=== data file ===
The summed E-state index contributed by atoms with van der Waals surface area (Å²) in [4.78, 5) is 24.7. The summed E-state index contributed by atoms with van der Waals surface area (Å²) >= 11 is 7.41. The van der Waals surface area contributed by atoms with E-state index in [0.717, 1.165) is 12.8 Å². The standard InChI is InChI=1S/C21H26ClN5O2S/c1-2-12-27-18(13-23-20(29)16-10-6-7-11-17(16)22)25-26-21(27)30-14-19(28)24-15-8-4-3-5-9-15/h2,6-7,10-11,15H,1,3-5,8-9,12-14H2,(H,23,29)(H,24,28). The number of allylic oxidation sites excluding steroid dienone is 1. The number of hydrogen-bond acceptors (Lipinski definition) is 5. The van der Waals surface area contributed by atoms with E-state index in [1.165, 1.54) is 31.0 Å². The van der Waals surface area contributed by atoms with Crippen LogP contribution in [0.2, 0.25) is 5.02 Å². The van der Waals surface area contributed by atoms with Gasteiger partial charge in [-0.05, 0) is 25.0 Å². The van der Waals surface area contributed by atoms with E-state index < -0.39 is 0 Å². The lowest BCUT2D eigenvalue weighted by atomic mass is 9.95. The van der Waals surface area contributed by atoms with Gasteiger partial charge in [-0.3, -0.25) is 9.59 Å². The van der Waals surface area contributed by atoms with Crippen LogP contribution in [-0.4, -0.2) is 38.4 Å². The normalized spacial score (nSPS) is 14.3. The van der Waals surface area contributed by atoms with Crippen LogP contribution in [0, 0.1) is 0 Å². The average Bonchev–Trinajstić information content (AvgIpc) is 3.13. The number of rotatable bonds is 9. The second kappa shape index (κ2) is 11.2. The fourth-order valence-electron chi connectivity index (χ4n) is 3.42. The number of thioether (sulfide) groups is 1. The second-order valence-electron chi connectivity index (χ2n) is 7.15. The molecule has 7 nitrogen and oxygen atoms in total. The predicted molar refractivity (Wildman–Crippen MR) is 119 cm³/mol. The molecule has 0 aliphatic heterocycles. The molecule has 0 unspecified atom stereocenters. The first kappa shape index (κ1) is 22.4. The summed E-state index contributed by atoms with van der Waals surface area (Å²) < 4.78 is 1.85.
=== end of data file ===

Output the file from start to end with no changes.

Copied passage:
The summed E-state index contributed by atoms with van der Waals surface area (Å²) in [4.78, 5) is 24.7. The summed E-state index contributed by atoms with van der Waals surface area (Å²) >= 11 is 7.41. The van der Waals surface area contributed by atoms with E-state index in [0.717, 1.165) is 12.8 Å². The standard InChI is InChI=1S/C21H26ClN5O2S/c1-2-12-27-18(13-23-20(29)16-10-6-7-11-17(16)22)25-26-21(27)30-14-19(28)24-15-8-4-3-5-9-15/h2,6-7,10-11,15H,1,3-5,8-9,12-14H2,(H,23,29)(H,24,28). The number of allylic oxidation sites excluding steroid dienone is 1. The number of hydrogen-bond acceptors (Lipinski definition) is 5. The van der Waals surface area contributed by atoms with E-state index in [1.165, 1.54) is 31.0 Å². The van der Waals surface area contributed by atoms with Crippen LogP contribution in [0.2, 0.25) is 5.02 Å². The van der Waals surface area contributed by atoms with Gasteiger partial charge in [-0.05, 0) is 25.0 Å². The van der Waals surface area contributed by atoms with E-state index < -0.39 is 0 Å². The lowest BCUT2D eigenvalue weighted by atomic mass is 9.95. The van der Waals surface area contributed by atoms with Gasteiger partial charge in [-0.3, -0.25) is 9.59 Å². The van der Waals surface area contributed by atoms with Crippen LogP contribution in [-0.4, -0.2) is 38.4 Å². The normalized spacial score (nSPS) is 14.3. The van der Waals surface area contributed by atoms with Crippen LogP contribution in [0, 0.1) is 0 Å². The average Bonchev–Trinajstić information content (AvgIpc) is 3.13. The number of rotatable bonds is 9. The second kappa shape index (κ2) is 11.2. The fourth-order valence-electron chi connectivity index (χ4n) is 3.42. The number of thioether (sulfide) groups is 1. The second-order valence-electron chi connectivity index (χ2n) is 7.15. The molecule has 7 nitrogen and oxygen atoms in total. The predicted molar refractivity (Wildman–Crippen MR) is 119 cm³/mol. The molecule has 0 aliphatic heterocycles. The molecule has 0 unspecified atom stereocenters. The first kappa shape index (κ1) is 22.4. The summed E-state index contributed by atoms with van der Waals surface area (Å²) < 4.78 is 1.85.